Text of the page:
ux // Mar 30, 2024

Tip: When to Use a Modal, When to Use a Page

How to decide whether or not content should be displayed in a modal, or, as a standalone page in your app.

Tip: When to Use a Modal, When to Use a Page

A question that comes up often when I'm designing the architecture for an app is "should this be a modal or a page?"

There's a simple test that I use to make the decision:

  1. Does (or will) the content being displayed need to be accessible as part of a URL redirect later (e.g., account pages)?
  2. Is there a lot of content that will be difficult or overwhelming to display inside of a modal (especially when that modal is displayed on a small device screen)?
  3. Is there a limited amount of interaction (e.g., not a lot of data refetching or state changes)?

In the event that the answer to #1 is "yes," without a doubt, use a page. Redirecting to a modal (only technically possible by rendering that modal in another page) is a nightmare and extremely error prone.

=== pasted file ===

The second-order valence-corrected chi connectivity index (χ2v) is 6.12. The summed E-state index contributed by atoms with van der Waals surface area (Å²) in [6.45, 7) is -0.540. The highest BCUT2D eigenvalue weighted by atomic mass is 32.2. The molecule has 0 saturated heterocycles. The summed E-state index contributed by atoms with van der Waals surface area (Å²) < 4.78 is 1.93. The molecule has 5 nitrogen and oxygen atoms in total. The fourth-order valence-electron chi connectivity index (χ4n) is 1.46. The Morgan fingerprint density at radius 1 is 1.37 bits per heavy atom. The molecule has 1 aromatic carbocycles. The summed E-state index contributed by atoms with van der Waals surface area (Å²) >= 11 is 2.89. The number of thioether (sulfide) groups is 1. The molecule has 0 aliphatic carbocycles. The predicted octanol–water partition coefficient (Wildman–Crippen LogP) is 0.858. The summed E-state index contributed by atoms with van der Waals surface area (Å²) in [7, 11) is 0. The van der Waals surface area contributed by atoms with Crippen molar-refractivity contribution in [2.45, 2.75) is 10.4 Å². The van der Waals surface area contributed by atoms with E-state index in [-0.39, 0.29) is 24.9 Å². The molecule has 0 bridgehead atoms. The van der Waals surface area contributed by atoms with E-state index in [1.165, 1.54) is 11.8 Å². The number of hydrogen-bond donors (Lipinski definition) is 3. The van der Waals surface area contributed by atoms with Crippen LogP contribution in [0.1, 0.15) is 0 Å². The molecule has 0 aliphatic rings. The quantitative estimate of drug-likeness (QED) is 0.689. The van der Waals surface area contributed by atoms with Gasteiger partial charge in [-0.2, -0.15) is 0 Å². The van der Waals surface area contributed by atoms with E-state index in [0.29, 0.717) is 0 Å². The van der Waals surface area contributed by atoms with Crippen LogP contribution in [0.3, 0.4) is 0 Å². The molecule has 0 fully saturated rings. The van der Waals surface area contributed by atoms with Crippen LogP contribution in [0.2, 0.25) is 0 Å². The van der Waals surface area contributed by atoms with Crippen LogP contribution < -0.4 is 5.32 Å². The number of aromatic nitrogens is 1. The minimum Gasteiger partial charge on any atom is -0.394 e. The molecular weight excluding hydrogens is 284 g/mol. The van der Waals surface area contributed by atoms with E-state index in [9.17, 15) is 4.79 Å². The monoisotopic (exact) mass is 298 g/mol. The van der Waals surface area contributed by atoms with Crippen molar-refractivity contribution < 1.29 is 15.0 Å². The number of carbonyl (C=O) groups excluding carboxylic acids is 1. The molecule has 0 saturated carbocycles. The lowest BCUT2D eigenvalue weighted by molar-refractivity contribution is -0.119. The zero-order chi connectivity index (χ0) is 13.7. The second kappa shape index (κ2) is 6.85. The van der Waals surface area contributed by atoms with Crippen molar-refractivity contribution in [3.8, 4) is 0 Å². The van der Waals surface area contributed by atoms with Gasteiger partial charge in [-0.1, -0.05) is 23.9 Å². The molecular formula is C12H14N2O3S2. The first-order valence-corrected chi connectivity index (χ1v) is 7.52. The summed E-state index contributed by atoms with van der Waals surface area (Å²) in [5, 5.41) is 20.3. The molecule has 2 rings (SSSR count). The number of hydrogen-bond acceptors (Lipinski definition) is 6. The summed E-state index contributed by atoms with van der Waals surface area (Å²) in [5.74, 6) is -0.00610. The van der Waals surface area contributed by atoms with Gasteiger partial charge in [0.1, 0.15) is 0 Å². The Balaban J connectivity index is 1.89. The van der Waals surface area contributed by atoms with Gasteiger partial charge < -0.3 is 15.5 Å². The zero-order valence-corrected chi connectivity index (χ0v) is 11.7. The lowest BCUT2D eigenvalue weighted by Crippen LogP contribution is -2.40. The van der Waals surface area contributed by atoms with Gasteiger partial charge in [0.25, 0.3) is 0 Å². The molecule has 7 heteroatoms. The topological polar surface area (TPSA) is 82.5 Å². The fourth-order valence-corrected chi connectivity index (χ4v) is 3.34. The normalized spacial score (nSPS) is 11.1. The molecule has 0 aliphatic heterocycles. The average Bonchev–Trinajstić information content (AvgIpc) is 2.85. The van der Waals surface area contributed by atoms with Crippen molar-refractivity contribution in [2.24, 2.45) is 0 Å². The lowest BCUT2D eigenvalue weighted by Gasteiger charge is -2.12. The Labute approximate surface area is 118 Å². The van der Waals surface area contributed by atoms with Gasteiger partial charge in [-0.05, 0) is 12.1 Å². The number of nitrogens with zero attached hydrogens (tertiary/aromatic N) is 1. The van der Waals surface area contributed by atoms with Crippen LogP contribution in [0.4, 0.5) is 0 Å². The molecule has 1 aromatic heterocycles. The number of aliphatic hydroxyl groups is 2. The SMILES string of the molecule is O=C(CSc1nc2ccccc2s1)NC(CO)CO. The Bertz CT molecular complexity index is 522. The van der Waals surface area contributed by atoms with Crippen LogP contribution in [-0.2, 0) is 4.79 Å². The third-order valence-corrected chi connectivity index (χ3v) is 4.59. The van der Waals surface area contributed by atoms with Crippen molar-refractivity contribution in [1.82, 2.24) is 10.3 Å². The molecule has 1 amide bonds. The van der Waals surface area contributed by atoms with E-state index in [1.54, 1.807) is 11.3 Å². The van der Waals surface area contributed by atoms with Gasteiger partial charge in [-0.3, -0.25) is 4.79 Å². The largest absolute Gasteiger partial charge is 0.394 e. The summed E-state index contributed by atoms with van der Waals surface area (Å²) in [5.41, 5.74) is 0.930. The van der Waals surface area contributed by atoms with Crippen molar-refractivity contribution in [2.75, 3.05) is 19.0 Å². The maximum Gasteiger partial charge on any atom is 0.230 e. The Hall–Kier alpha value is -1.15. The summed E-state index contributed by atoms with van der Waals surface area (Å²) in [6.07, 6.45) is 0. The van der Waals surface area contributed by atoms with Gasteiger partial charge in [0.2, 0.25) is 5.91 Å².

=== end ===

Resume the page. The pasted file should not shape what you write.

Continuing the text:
For #2, if the answer is "yes," be very cautious about using a modal. It's easy to be optimistic and favor form over function in these cases, but it more often-than-not ends up burning you.

For #3, while you can get away with a modal in these cases, the amount of engineering you have to do to make it bulletproof ends up not being worth it.

Another thing to consider is SEO needs. Typically, modals are reserved for apps but are useful on non-app websites for things like email marketing sign ups or setting cookie preferences. If, however, you're rendering something that should be picked up by a search engine crawler, the easiest route to take is to render it on a page.

When in doubt about any of the above: use a page. Pages are the bread-and-butter of the internet and while modals can look cool, if the content they're rendering doesn't fit well, they can be a real nightmare to manage.

Written By
Ryan Glover

Ryan Glover

CEO/CTO @ CheatCode